Some colleges and universities have partnered with Apogee to strengthen their competitive posture and meet IT staffing challenges head-on. Offloading Wi-Fi network operations to Apogee has led to not only exceptional network performance, but also an enhanced student experience and peace of mind for financially strained institutions through our predictable OPEX funding model.  Muskingum University (New Concord, OH) and Washington College (Chestertown, MD) were two such schools searching for creative solutions to break the pandemic-enrollment cliff “doom loop.” Like many institutions, they faced growing technology challenges and suboptimal technology experiences, the need to align technology investments with institutional priorities, and the need to reset technology infrastructure to attract and meet the needs of underserved students, both on campus and remotely.

During the NACUBO education session “Break the Pandemic-Enrollment Cliff Doom Loop”, Philip Laube, Assistant to the President for Special Projects and Investments, Muskingum University, Edward Patrick, Vice President, Finance and Administration, Washington College, and Matt Loecke, Executive Vice President, Apogee, discussed transformational strategies and solutions to these challenges.

“You can’t cut your way to innovation,” said Laube.

“The challenge is communicating value,” Ed Patrick added, “Higher education is probably the most competitive industry in the U.S. right now. I approach the problem from the standpoint of ‘How do I improve student experience.’”

The impact of Apogee managed services has transformed each school’s financial worldview of deploying and managing technology on campus. It has vastly improved their lived student experiences in the classroom and in their residences. Apogee managed technology services have also empowered IT staff to realize their full potential, by tapping into their collective institutional knowledge and many years of service.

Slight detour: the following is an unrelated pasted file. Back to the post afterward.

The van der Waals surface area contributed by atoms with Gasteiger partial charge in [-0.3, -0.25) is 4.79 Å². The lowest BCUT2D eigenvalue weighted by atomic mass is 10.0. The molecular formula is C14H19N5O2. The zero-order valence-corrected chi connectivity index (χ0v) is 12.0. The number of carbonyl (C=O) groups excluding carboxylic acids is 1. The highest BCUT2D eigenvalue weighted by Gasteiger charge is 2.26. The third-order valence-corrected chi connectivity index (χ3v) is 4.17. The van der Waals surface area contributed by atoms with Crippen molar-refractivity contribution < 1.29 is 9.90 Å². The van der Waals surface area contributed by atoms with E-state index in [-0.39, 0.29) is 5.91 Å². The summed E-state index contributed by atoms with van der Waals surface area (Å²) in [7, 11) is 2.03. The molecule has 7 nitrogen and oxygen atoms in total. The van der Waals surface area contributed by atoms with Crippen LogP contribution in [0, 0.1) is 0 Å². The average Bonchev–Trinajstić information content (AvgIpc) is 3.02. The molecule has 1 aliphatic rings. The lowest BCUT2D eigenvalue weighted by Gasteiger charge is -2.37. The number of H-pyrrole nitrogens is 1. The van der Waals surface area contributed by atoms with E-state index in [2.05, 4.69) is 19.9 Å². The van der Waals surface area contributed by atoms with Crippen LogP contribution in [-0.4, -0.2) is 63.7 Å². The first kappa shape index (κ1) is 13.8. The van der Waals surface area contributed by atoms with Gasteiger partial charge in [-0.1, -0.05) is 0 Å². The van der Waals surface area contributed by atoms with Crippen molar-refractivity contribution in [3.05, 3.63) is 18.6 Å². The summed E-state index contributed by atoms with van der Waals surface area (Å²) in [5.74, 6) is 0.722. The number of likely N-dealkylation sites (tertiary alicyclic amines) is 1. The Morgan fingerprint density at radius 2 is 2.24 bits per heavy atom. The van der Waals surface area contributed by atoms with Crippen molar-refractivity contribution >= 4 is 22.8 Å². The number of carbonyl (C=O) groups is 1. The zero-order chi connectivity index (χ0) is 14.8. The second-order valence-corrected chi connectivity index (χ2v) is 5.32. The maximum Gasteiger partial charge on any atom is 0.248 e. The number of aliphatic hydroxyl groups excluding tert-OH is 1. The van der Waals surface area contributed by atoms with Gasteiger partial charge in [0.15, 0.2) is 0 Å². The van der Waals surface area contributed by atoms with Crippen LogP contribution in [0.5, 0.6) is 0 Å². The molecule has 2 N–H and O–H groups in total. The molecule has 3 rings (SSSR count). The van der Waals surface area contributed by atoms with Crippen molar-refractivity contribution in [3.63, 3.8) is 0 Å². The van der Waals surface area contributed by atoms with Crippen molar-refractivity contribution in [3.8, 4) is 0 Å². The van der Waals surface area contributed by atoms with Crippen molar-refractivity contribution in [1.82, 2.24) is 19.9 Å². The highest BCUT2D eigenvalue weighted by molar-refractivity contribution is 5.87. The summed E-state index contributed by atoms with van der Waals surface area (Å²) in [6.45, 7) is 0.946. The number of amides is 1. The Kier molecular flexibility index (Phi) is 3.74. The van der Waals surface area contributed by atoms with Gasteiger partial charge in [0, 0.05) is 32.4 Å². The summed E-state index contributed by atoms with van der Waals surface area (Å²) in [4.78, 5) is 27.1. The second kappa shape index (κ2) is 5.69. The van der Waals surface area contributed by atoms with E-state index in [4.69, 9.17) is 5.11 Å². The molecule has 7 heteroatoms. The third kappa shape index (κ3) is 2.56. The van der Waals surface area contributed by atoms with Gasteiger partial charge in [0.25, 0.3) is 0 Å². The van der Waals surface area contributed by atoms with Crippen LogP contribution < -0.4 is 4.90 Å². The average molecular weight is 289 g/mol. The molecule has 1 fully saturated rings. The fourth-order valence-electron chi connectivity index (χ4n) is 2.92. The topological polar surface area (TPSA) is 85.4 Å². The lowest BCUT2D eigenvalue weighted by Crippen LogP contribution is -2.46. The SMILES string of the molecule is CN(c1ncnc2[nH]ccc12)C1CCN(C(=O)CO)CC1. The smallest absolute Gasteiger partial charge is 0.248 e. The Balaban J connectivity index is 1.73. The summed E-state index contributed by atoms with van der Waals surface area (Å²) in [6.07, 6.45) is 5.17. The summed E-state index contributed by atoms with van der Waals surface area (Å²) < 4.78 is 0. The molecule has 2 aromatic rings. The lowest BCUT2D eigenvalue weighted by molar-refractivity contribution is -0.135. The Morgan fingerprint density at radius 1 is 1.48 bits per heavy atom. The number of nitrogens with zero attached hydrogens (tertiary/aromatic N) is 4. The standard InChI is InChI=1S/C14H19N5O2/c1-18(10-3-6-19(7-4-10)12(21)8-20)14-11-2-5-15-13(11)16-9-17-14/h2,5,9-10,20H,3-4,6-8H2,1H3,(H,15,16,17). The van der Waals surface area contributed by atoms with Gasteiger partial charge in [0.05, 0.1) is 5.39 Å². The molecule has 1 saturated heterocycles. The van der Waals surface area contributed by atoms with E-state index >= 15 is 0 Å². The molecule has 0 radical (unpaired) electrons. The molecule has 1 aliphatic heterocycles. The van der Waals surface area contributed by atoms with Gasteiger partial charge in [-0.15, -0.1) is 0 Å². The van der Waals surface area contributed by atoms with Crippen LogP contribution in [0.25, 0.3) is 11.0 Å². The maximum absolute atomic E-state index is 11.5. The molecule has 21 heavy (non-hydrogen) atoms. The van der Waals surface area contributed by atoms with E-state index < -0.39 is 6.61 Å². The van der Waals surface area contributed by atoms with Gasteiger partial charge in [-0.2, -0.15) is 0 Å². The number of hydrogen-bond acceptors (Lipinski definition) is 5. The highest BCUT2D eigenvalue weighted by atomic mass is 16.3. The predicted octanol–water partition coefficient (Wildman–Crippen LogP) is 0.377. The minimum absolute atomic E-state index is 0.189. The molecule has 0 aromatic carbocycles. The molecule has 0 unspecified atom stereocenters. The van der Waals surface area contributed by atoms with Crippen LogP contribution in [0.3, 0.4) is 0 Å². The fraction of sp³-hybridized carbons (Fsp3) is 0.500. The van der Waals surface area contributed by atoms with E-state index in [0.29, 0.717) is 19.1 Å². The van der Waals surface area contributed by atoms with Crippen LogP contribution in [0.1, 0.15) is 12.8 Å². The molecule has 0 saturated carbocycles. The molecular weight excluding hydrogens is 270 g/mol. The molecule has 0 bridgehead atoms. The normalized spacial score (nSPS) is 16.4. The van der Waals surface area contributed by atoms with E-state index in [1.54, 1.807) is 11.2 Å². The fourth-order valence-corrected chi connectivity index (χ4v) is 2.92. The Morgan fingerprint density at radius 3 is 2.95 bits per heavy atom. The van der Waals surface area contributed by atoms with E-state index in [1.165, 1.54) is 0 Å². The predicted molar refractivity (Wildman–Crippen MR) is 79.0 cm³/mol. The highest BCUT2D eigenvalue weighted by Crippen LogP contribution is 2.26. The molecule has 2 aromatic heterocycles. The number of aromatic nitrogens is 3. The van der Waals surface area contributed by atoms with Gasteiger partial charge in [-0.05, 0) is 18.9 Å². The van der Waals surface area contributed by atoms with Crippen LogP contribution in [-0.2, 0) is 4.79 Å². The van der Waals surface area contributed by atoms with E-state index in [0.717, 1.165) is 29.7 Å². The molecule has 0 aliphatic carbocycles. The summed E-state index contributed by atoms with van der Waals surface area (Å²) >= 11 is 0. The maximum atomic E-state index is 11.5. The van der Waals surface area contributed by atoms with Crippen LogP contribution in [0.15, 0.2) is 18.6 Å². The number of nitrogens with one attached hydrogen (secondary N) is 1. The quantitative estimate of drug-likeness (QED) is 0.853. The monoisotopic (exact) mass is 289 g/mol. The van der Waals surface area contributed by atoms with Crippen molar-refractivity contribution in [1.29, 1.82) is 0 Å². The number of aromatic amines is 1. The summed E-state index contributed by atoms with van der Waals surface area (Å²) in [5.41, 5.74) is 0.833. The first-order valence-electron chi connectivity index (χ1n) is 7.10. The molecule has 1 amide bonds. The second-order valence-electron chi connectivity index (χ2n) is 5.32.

“Apogee provided us with the services we [Muskingum] were struggling with. The number one pain point for our students was network stability and reliability,” Laube said. “We analyzed carefully replacement costs versus the costs of managed services. We thought about our aging fiber infrastructure that was put in when campus was first wired and how Apogee managed services would enable us to modernize without a financial forklift. All of these benefits weighed into our decision-making. Going with Apogee was clearly the right choice.”

Arriving at the enrollment cliff does not mean you are doomed to go over the edge.

There is a way to bridge the chasm – through carefully aligning your technology investments with your institutional priorities, adopting contemporary financial models, and partnering with a trusted managed service provider like Apogee. These strategies will not only improve your financial outlook but will also enhance student experiences, empower staff to support positive outcomes, and create an IT organization that is sustainable and predictable, and more than capable of punching above its weight.

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David Hinson